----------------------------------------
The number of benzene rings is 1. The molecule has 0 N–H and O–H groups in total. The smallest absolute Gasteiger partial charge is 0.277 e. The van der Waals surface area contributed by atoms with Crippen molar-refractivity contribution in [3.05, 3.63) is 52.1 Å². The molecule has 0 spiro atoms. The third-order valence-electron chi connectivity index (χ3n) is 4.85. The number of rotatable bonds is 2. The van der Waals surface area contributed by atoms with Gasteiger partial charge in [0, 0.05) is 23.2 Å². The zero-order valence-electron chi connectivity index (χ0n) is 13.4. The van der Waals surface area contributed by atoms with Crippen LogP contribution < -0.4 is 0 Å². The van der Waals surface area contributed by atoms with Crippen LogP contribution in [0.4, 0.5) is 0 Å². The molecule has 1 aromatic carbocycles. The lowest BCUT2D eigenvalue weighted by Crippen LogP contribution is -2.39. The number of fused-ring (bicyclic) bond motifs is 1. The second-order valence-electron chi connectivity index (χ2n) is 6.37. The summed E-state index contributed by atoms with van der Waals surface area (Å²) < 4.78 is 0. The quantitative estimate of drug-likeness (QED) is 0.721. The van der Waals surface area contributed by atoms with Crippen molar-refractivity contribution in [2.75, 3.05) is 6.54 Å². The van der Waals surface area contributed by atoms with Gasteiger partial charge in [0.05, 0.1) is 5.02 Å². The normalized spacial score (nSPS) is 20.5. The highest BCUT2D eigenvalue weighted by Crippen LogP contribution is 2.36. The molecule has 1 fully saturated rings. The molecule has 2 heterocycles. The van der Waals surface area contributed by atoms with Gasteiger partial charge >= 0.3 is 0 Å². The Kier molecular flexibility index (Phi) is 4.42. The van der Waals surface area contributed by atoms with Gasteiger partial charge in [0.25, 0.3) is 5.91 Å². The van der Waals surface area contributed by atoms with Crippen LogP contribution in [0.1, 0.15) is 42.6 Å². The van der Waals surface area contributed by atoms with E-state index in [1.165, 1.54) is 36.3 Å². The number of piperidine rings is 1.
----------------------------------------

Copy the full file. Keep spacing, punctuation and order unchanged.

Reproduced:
The number of benzene rings is 1. The molecule has 0 N–H and O–H groups in total. The smallest absolute Gasteiger partial charge is 0.277 e. The van der Waals surface area contributed by atoms with Crippen molar-refractivity contribution in [3.05, 3.63) is 52.1 Å². The molecule has 0 spiro atoms. The third-order valence-electron chi connectivity index (χ3n) is 4.85. The number of rotatable bonds is 2. The van der Waals surface area contributed by atoms with Gasteiger partial charge in [0, 0.05) is 23.2 Å². The zero-order valence-electron chi connectivity index (χ0n) is 13.4. The van der Waals surface area contributed by atoms with Crippen LogP contribution < -0.4 is 0 Å². The van der Waals surface area contributed by atoms with Crippen LogP contribution in [0.4, 0.5) is 0 Å². The molecule has 1 aromatic carbocycles. The lowest BCUT2D eigenvalue weighted by Crippen LogP contribution is -2.39. The number of fused-ring (bicyclic) bond motifs is 1. The second-order valence-electron chi connectivity index (χ2n) is 6.37. The summed E-state index contributed by atoms with van der Waals surface area (Å²) < 4.78 is 0. The quantitative estimate of drug-likeness (QED) is 0.721. The van der Waals surface area contributed by atoms with Crippen molar-refractivity contribution in [2.75, 3.05) is 6.54 Å². The van der Waals surface area contributed by atoms with Gasteiger partial charge in [0.05, 0.1) is 5.02 Å². The normalized spacial score (nSPS) is 20.5. The highest BCUT2D eigenvalue weighted by Crippen LogP contribution is 2.36. The molecule has 1 fully saturated rings. The molecule has 2 heterocycles. The van der Waals surface area contributed by atoms with Gasteiger partial charge >= 0.3 is 0 Å². The Kier molecular flexibility index (Phi) is 4.42. The van der Waals surface area contributed by atoms with Gasteiger partial charge in [0.25, 0.3) is 5.91 Å². The van der Waals surface area contributed by atoms with Crippen LogP contribution in [0.1, 0.15) is 42.6 Å². The van der Waals surface area contributed by atoms with E-state index in [1.165, 1.54) is 36.3 Å². The number of piperidine rings is 1.